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Lydia stared into her only friend’s shiny black eyes. James seemed to stare back at her with inhuman love and compassion. She hugged him tight, and kissed his tiny, fabric nose. She giggled slightly when his floppy ear flipped over again. That smile, though, faded into a frown as she looked into her reflection in her rabbit’s perfect, clear eyes.
â€˜Oh, James,’ she thought, â€˜surely they will come soon. They have to. Do you remember my mother?’ His gorgeous eyes seemed to twinkle in response. â€˜Yes, I know, you have told me so many times before. She was the prettiest woman on the west side of town. Every girl admired her, and every man wanted her for himself. What about Father?” Lydia liked saying â€˜Father’; she could cherish the name longer than just â€˜Dad’. Also â€˜Father’ seemed more proper, and her father, according to Lydia, must have been the most respected black man in this town. She smiled a proud smile. â€˜Someday they will come back. They will take me home to a grand mansion, and it won’t matter anymore what color you are or who your mother and father are or how you dress or who your friends are. In fact everyone would be friends because nothing would matter!’ Lydia started to cry.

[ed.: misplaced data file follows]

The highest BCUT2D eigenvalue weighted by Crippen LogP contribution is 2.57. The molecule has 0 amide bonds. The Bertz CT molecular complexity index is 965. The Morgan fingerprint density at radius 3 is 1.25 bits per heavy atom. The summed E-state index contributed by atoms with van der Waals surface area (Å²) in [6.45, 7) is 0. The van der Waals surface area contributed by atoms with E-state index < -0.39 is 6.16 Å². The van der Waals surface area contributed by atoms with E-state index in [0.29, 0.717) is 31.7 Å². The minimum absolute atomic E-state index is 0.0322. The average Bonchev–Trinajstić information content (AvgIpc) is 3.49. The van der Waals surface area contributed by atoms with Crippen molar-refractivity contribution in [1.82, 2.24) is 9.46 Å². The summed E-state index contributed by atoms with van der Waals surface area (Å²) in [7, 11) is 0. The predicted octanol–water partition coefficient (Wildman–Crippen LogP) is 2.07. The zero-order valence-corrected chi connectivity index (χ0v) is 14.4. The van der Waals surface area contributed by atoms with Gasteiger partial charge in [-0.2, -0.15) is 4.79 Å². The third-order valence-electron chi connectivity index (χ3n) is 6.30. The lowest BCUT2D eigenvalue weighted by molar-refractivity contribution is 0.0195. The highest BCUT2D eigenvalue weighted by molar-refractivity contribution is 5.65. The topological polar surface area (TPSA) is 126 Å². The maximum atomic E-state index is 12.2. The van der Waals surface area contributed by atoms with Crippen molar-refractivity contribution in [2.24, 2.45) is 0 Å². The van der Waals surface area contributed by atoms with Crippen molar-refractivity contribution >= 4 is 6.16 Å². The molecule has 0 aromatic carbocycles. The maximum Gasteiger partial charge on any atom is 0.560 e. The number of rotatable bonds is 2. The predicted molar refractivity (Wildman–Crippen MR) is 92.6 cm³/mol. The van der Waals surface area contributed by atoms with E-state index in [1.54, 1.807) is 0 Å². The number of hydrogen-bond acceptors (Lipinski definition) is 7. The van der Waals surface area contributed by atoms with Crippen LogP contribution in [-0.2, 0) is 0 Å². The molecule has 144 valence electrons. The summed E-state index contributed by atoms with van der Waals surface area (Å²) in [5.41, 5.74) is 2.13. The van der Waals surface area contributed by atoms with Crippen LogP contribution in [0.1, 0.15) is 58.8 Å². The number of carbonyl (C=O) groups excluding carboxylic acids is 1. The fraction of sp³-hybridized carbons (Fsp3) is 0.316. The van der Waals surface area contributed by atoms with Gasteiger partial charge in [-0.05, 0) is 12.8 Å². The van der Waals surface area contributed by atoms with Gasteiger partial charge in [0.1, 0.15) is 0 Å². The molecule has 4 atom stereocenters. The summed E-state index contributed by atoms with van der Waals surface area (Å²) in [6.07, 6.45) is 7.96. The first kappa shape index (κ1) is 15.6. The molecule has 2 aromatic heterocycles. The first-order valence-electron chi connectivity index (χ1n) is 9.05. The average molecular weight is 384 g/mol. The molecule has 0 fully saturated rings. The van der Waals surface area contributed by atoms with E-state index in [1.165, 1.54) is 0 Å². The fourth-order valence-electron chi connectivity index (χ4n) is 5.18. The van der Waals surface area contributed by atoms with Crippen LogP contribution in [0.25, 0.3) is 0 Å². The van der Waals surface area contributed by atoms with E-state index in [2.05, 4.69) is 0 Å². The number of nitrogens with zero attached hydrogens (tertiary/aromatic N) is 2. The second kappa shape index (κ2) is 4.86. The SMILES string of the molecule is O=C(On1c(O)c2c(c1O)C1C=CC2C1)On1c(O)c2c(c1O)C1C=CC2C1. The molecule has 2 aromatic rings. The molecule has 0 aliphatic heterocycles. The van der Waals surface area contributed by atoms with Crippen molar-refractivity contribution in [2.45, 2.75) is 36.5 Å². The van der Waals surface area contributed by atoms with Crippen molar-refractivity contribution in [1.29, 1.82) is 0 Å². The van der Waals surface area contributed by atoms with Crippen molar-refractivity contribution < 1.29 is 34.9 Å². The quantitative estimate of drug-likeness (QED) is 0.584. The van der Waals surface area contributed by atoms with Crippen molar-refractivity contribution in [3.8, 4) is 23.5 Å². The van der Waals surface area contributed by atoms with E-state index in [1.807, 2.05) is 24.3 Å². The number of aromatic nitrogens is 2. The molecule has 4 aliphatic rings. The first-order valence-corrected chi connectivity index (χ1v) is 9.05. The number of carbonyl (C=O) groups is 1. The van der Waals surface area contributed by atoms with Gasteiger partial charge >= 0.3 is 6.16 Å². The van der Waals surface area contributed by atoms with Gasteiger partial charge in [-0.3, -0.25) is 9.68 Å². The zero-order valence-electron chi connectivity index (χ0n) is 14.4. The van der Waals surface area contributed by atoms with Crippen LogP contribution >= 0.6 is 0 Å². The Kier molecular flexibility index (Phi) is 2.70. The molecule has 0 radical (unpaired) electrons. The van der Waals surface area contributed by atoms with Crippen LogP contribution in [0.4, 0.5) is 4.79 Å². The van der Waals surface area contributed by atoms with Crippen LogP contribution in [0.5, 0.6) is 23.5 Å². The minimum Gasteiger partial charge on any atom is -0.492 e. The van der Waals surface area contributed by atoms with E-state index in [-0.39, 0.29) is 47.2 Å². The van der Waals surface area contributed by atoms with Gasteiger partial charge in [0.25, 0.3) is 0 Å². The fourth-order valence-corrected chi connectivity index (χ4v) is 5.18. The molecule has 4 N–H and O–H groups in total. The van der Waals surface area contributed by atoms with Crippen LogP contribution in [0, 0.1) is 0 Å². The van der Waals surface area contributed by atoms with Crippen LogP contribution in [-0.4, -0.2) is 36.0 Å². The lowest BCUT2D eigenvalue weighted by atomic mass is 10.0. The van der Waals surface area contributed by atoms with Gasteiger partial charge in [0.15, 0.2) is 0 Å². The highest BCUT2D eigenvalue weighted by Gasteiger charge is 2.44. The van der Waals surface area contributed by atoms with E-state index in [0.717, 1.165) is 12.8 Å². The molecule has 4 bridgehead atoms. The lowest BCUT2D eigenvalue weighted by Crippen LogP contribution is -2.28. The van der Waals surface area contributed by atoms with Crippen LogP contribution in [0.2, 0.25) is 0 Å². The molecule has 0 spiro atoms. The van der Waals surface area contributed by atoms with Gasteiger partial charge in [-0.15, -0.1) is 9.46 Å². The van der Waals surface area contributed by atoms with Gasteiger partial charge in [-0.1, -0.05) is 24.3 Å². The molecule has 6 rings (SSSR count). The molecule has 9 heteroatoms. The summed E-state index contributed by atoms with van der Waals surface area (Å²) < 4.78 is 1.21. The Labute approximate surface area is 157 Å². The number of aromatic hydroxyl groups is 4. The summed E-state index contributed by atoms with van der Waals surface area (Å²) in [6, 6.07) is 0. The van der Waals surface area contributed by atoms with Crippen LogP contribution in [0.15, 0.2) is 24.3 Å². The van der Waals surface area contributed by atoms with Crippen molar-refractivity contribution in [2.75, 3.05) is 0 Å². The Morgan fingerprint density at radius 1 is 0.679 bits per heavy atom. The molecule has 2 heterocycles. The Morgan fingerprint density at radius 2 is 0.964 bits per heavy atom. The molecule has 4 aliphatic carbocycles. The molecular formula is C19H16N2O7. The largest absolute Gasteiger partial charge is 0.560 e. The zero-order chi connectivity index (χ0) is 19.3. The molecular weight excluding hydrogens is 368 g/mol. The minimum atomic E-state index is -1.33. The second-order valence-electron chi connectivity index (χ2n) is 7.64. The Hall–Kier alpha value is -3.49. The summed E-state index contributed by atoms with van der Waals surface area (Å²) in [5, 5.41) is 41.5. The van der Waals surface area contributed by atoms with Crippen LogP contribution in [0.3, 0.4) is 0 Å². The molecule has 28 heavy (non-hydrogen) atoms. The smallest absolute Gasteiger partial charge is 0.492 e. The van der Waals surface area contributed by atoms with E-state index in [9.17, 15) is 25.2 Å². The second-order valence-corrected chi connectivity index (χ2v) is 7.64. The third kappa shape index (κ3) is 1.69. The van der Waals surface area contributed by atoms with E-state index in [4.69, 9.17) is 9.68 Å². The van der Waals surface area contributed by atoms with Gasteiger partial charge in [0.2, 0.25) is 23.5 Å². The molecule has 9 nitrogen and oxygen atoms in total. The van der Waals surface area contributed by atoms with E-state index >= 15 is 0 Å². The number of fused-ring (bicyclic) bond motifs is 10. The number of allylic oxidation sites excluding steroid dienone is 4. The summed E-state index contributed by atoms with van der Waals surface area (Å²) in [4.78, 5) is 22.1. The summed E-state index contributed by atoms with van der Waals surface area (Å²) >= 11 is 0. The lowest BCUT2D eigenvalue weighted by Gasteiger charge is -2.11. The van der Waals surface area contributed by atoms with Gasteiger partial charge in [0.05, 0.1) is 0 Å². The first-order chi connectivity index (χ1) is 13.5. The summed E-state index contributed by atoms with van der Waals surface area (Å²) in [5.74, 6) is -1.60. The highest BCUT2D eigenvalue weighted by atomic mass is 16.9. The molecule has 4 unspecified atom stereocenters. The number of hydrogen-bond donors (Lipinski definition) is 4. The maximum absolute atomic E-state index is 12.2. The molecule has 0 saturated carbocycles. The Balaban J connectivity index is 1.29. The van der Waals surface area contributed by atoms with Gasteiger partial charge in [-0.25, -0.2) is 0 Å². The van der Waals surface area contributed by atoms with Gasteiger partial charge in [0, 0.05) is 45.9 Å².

Of course, the other children in the orphanage had no idea what was going on, for Lydia had never spoken a word to the outside world, although she heard perfectly well. She was completely unaware of this deformity and thought people merely refused to answer her many questions.
“Hey, Lydia! Wanna play?” James called. This James, however, was not a rabbit and was in fact a human. He was the only other black child in a newly integrated white orphanage, and he always asked Lydia to play. â€˜No. Thank you, though,’ she thought. James shrugged, like he always did, not hearing her response. Lydia had decided long ago that all nice people are named James. She decided her father’s name was James, named her patchwork rabbit James, and knew the nice boy in the orphanage was named James.
â€˜Come on, James. Let’s go upstairs,’ Lydia told her rabbit. The slight twinkle in his pearly, black eyes seemed to agree with her. She appraised him now, from the tips of his polka dotted ears to the ends of his striped toes. The old orphanage master had made James for Lydia when she was about 2 years old, so she could have a friend. (Lydia, however, liked to believe her mother made it for her, out of all of her gorgeous dresses). He was made of the clothes other orphans had destroyed, with only small bits of usable fabric left. Each of the patches he was made of were beautiful to Lydia, no matter what they were from, for all people (which included her rabbit) by the name of James were beautiful to her.